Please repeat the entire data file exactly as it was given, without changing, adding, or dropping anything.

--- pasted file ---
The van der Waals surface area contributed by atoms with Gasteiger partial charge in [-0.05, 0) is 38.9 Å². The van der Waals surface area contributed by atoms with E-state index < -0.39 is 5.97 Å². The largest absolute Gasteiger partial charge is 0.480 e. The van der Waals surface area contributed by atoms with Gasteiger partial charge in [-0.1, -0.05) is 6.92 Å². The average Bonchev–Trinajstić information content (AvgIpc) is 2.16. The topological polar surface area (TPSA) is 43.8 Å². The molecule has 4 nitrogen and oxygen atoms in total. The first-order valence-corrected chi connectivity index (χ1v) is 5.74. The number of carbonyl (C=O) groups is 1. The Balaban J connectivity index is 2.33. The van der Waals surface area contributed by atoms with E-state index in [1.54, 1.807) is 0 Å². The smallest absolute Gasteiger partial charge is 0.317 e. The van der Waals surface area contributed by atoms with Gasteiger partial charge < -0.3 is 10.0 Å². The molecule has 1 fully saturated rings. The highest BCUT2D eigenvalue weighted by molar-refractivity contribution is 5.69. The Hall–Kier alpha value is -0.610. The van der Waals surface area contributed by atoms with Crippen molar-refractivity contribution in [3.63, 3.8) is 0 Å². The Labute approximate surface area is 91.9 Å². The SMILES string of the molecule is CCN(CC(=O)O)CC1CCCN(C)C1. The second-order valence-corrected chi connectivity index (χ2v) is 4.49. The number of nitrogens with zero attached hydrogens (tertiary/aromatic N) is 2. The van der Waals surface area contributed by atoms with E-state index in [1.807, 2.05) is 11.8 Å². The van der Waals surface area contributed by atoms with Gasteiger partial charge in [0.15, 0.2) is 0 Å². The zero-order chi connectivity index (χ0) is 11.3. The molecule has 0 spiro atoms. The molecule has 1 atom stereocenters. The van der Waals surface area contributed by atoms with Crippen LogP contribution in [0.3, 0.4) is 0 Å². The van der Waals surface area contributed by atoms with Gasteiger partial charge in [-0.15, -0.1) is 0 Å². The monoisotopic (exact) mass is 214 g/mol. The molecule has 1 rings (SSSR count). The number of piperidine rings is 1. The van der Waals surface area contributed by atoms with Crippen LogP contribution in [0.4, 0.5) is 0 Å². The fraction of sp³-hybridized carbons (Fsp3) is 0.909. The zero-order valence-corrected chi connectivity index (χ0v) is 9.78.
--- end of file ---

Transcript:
The van der Waals surface area contributed by atoms with Gasteiger partial charge in [-0.05, 0) is 38.9 Å². The van der Waals surface area contributed by atoms with E-state index < -0.39 is 5.97 Å². The largest absolute Gasteiger partial charge is 0.480 e. The van der Waals surface area contributed by atoms with Gasteiger partial charge in [-0.1, -0.05) is 6.92 Å². The average Bonchev–Trinajstić information content (AvgIpc) is 2.16. The topological polar surface area (TPSA) is 43.8 Å². The molecule has 4 nitrogen and oxygen atoms in total. The first-order valence-corrected chi connectivity index (χ1v) is 5.74. The number of carbonyl (C=O) groups is 1. The Balaban J connectivity index is 2.33. The van der Waals surface area contributed by atoms with E-state index in [1.54, 1.807) is 0 Å². The smallest absolute Gasteiger partial charge is 0.317 e. The van der Waals surface area contributed by atoms with Gasteiger partial charge < -0.3 is 10.0 Å². The molecule has 1 fully saturated rings. The highest BCUT2D eigenvalue weighted by molar-refractivity contribution is 5.69. The Hall–Kier alpha value is -0.610. The van der Waals surface area contributed by atoms with Crippen molar-refractivity contribution in [3.63, 3.8) is 0 Å². The Labute approximate surface area is 91.9 Å². The SMILES string of the molecule is CCN(CC(=O)O)CC1CCCN(C)C1. The second-order valence-corrected chi connectivity index (χ2v) is 4.49. The number of nitrogens with zero attached hydrogens (tertiary/aromatic N) is 2. The van der Waals surface area contributed by atoms with E-state index in [1.807, 2.05) is 11.8 Å². The van der Waals surface area contributed by atoms with Gasteiger partial charge in [0.15, 0.2) is 0 Å². The zero-order chi connectivity index (χ0) is 11.3. The molecule has 0 spiro atoms. The molecule has 1 atom stereocenters. The van der Waals surface area contributed by atoms with Crippen LogP contribution in [0.3, 0.4) is 0 Å². The van der Waals surface area contributed by atoms with Gasteiger partial charge in [-0.15, -0.1) is 0 Å². The monoisotopic (exact) mass is 214 g/mol. The molecule has 1 rings (SSSR count). The number of piperidine rings is 1. The van der Waals surface area contributed by atoms with Crippen LogP contribution in [0.4, 0.5) is 0 Å². The fraction of sp³-hybridized carbons (Fsp3) is 0.909. The zero-order valence-corrected chi connectivity index (χ0v) is 9.78.